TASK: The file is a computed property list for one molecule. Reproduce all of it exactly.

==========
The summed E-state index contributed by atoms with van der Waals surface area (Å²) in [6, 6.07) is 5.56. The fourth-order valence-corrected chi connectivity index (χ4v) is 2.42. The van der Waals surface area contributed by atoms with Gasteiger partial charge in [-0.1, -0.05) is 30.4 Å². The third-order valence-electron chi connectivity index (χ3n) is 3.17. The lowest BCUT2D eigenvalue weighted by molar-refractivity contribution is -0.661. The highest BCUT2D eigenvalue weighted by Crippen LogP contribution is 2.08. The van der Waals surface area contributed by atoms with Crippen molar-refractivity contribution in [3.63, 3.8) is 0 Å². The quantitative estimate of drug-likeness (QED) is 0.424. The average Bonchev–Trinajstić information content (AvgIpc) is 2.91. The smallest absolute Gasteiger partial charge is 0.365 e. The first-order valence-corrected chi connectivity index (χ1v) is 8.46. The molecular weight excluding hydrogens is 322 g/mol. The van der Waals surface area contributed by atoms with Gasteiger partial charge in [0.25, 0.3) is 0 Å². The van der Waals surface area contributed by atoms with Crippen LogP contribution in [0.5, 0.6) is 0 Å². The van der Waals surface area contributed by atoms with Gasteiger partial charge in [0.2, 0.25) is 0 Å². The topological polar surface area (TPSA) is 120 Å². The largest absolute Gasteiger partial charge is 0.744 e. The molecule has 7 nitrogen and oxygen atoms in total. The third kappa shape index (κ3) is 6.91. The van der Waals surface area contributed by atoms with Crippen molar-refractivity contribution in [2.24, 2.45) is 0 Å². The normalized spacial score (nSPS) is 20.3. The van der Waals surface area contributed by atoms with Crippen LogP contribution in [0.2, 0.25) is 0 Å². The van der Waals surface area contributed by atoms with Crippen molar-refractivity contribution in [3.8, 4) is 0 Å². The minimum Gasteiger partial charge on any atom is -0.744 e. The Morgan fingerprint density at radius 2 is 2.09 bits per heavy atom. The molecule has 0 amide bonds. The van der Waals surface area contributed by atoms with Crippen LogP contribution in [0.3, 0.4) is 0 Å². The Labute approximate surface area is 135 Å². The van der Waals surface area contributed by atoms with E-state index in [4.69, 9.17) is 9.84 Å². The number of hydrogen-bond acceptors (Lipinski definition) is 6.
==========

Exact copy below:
The summed E-state index contributed by atoms with van der Waals surface area (Å²) in [6, 6.07) is 5.56. The fourth-order valence-corrected chi connectivity index (χ4v) is 2.42. The van der Waals surface area contributed by atoms with Gasteiger partial charge in [-0.1, -0.05) is 30.4 Å². The third-order valence-electron chi connectivity index (χ3n) is 3.17. The lowest BCUT2D eigenvalue weighted by molar-refractivity contribution is -0.661. The highest BCUT2D eigenvalue weighted by Crippen LogP contribution is 2.08. The van der Waals surface area contributed by atoms with Crippen molar-refractivity contribution in [3.63, 3.8) is 0 Å². The quantitative estimate of drug-likeness (QED) is 0.424. The average Bonchev–Trinajstić information content (AvgIpc) is 2.91. The smallest absolute Gasteiger partial charge is 0.365 e. The first-order valence-corrected chi connectivity index (χ1v) is 8.46. The molecular weight excluding hydrogens is 322 g/mol. The van der Waals surface area contributed by atoms with Gasteiger partial charge in [0.25, 0.3) is 0 Å². The van der Waals surface area contributed by atoms with Crippen LogP contribution in [0.5, 0.6) is 0 Å². The van der Waals surface area contributed by atoms with Gasteiger partial charge in [0.2, 0.25) is 0 Å². The topological polar surface area (TPSA) is 120 Å². The largest absolute Gasteiger partial charge is 0.744 e. The molecule has 7 nitrogen and oxygen atoms in total. The third kappa shape index (κ3) is 6.91. The van der Waals surface area contributed by atoms with Crippen molar-refractivity contribution in [2.24, 2.45) is 0 Å². The normalized spacial score (nSPS) is 20.3. The van der Waals surface area contributed by atoms with Crippen LogP contribution in [0.2, 0.25) is 0 Å². The van der Waals surface area contributed by atoms with Crippen molar-refractivity contribution in [3.8, 4) is 0 Å². The minimum Gasteiger partial charge on any atom is -0.744 e. The Morgan fingerprint density at radius 2 is 2.09 bits per heavy atom. The molecule has 0 amide bonds. The van der Waals surface area contributed by atoms with Crippen LogP contribution in [0.3, 0.4) is 0 Å². The Labute approximate surface area is 135 Å². The van der Waals surface area contributed by atoms with E-state index in [4.69, 9.17) is 9.84 Å². The number of hydrogen-bond acceptors (Lipinski definition) is 6.